Feels Like Home isn’t a cookbook in the traditional sense, but it includes 20 recipes. “As for the Ronstadt recipes, these are the real ones that I grew up with and that have reappeared at holidays and other family gatherings for generations,” Ronstadt writes. It’s something everyone can relate to — family culinary staples passed down through generations. While some of the ingredients in Ronstadt’s recipes may be hard to find at your local grocery store, they can easily be found online (she recommends the site for traditional Sonoran ingredients). The book includes recipes for hearty dishes like beef stew, cheese soup, and enchiladas, of which Ronstadt’s descriptions are both entertaining and appetizing. “If pizza dough could dream, this is what it would wish to become: thin enough to see through, strong enough to wrap a burrito,” she writes of the traditional Sonoran tortilla. For the singer, both music — “the unbreakable chain of melody,” as she calls it — and food continue to be her faithful companions.

A Simple Recipe: Ronstadt Family Meatballs

Eager to immerse myself in Ronstadt’s world, I decided to try making her family’s meatball recipe. Spicy or sweet, saucy or soupy, meatballs are a comfort food in almost every culture. Ronstadt’s family recipe is unique in that it contains no binding agents like breadcrumbs or eggs; it’s just meat, tomatoes, herbs and spices, and some olive oil (or lard, if you want to keep it authentic). The meatballs are cooked quickly in a pot of boiling water and served in their liquid, which becomes a mellow broth that pops with a drizzle of lime. Here’s the recipe:

Ingredients (Makes about 65 meatballs, or 6 to 8 servings):

  • 6 medium-sized tomatoes, preferably plum
  • 3 pounds ground beef, preferably flank and round steak
  • ½ cup fresh mint, finely chopped
  • ½ cup cilantro, minced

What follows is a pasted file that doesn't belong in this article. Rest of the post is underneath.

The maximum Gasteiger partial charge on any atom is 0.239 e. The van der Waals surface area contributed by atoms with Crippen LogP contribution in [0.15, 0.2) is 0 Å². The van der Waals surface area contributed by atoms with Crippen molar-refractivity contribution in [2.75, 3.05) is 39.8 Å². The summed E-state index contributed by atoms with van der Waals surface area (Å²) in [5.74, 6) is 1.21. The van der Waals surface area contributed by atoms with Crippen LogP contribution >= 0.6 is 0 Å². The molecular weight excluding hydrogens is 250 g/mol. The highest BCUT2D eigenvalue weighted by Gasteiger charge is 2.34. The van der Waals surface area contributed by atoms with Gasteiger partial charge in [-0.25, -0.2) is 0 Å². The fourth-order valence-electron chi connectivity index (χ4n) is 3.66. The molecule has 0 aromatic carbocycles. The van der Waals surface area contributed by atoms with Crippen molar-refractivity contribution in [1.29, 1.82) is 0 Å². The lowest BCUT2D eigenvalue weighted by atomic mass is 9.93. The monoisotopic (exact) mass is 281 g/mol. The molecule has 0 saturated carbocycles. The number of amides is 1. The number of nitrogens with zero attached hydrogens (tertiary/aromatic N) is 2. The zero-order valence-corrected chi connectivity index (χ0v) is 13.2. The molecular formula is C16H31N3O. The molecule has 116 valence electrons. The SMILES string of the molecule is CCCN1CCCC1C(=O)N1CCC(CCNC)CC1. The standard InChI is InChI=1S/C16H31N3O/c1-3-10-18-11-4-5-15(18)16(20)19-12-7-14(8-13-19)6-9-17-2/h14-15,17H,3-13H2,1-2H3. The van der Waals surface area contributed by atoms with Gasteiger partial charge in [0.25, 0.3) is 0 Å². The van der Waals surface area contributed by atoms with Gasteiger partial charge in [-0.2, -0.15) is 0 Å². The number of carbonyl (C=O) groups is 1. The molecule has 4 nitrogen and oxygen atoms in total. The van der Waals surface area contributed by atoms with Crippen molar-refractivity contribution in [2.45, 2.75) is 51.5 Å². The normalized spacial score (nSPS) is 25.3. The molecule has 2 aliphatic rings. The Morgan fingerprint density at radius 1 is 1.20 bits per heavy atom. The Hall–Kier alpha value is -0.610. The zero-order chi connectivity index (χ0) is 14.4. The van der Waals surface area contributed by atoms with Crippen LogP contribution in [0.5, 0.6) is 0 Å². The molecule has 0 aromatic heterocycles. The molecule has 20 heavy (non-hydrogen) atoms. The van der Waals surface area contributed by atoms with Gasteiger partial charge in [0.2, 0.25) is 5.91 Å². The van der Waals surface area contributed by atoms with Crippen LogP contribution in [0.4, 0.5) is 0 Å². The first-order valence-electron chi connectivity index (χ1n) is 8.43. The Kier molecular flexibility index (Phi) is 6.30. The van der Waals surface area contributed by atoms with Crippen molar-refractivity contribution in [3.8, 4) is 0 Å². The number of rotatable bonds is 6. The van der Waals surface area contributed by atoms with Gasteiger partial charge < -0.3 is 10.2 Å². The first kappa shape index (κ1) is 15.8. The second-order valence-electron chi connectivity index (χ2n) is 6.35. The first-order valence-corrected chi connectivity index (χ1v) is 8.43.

• 1 small garlic clove, minced
  • 1 medium scallion, minced
  • 2 tablespoons oregano
  • Salt and pepper to taste
  • ¾ cup olive oil or melted lard
  • 6 cups boiling water
  • Lime wedges for serving


  1. Set oven to broil. Place tomatoes on rimmed baking sheet and broil until skin can be removed easily, approximately 10 minutes.
  2. Peel tomatoes and remove seeds. Purée in blender to yield 1 ½ cups. Set aside.
  3. Place ground beef in large bowl. Add mint, cilantro, garlic, scallion, oregano, salt, and pepper. Mix well.
  4. Add tomato purée to meat mixture. Knead until well combined.
  5. Add oil or melted lard to mixture, and knead until fully incorporated. (Mixture should be neither dry nor too wet.)
  6. Shape small portion of mixture into walnut-sized ball. (It should hold together.)
  7. Continue forming walnut-sized balls, dropping into boiling water in sets of 5 to 10. Cook 5 to 8 minutes per set.
  8. Serve meatballs in liquid they were cooked in, with lime wedges on the side.
Bowl of meatballs
The Ronstadt family meatballs, as they appear in the book.Reproduced with permission from Heyday Books

My Taste Test

I have to admit, I was skeptical — I assumed the meatballs I made would either fall apart instantly, or result in a dreary brown bowl of wannabe meatball soup (or both!). However, my meatballs came out perfectly, and their brothy goodness was both comforting and nostalgic. Digging in, I imagined Ronstadt’s family doing the same many decades ago, and I felt a profound sense of connection.

The dish isn’t fancy, but it highlights several of Sonora’s unique flavors. To maximize the experience, listen to Canciones de Mi Padre (“Songs of My Father”), Ronstadt’s 1987 Spanish-language album (which remains the biggest-selling foreign-language album in American music history) while you cook. 

Feels Like Home: A Song for the Sonoran Borderlands is available now from Heyday Books